Rey Force Avatar 7

Photo Credit – The Force Awakens

This accounts for Rey’s abilities in and connection to the Force as well as opening the door for her reason for existing to be something other than balancing the Force.  Rey can be an avatar of the Force in a similar fashion to how Anakin and Luke were.  She can also be here to achieve a different end than balancing the Force, which I believe is important.  If we start to say that Anakin didn’t really bring balance to the Force we undercut the entire story of Star Wars.  I’m not okay with that.  But Krishna tells Arjuna he appears “age after age” whenever “chaos prevails.”  So Anakin Skywalker was the Chosen One and he did what he was supposed to do.  He brought balance to the Force.  But that doesn’t preclude the will of the Force from having other designs it needs to bring about or other problems it needs to address.  So we have Rey, a new incarnation of the Force to address the chaos of a new age.

The Hindu influence is evident in Star Wars going back to the beginning too.  Whenever Lucas describes the Force in the Original Trilogy it is anchored in the Buddhist idea of Buddha Nature, the Taoist idea of the Tao, and the Hindu idea of Brahman.  Brahman was the name the Aryans (the people who settled the Indus Valley in India in the tenth century B.C.E.) came to call the large and intangible reality behind everything.  Brahman is “the unseen principle that enabled all things to grow and flourish.  It was a power that was higher, deeper, and more fundamental than the gods…Brahman was the sacred energy that held all the disparate elements of the world together and prevented it from falling apart.  Brahman had an infinitely greater degree of reality than mortal creatures, whose lives were limited by ignorance, sickness, pain, and death…it was everything that existed, as well as the inner meaning of all existence.”[3]  That sounds an awful lot like the Force to me!  If Rey is an avatar, Star Wars would be adding an intriguing theological dimension to their use of the idea of incarnation, moving it from an expressly Christian one in Anakin and Luke to a Hindu one with Rey’s appearance on the scene.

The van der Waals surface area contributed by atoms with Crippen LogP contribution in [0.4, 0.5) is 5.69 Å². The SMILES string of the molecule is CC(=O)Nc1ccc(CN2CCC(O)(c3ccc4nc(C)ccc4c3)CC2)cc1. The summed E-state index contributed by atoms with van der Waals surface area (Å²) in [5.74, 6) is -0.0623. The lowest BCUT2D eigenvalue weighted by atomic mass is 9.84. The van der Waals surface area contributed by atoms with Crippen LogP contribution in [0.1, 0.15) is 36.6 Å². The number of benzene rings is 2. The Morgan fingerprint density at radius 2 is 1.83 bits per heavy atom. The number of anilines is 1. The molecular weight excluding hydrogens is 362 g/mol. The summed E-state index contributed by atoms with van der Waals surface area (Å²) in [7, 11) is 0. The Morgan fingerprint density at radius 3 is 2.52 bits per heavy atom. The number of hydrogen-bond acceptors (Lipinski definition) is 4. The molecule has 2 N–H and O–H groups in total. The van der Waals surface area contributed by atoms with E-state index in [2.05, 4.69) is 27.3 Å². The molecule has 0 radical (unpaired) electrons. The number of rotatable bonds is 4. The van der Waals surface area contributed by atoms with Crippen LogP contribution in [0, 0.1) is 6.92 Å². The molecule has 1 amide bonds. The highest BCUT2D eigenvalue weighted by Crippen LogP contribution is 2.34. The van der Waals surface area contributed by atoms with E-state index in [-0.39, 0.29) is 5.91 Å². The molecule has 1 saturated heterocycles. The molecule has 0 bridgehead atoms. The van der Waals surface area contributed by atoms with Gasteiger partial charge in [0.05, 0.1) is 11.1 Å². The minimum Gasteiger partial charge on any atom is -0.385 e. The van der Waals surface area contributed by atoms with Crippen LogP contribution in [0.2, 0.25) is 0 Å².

Rey Force Avatar 4

“Breathe, just…breathe.  Now…reach out.” / Photo Credit – The Last Jedi

Rey as an avatar of the Force would add another important theological dimension to the film, outside of expanding a Christian symbol to encompass a Hindu one.  We’ve seen both Anakin and Luke be central to the Force and its will in the galaxy.  Adding a female to this centrality brings the dimension of the Divine Feminine to the film and underscores the Force moves equally through women as it does through men.  For centuries, Christianity has struggled with voices within it that try to keep women down because Jesus was a man (ignoring the reality that women were every bit as central to his movement as the men were).  While religious prophets (across Judaism, Christianity, and Islam) always bring inclusive messages of equality, the fact that they were men can be used by certain segments of believers to undermine the importance and equality of women.  Skywalker or not, making Rey an avatar of the Force in a vein similar to Anakin and Luke sends an important theological message.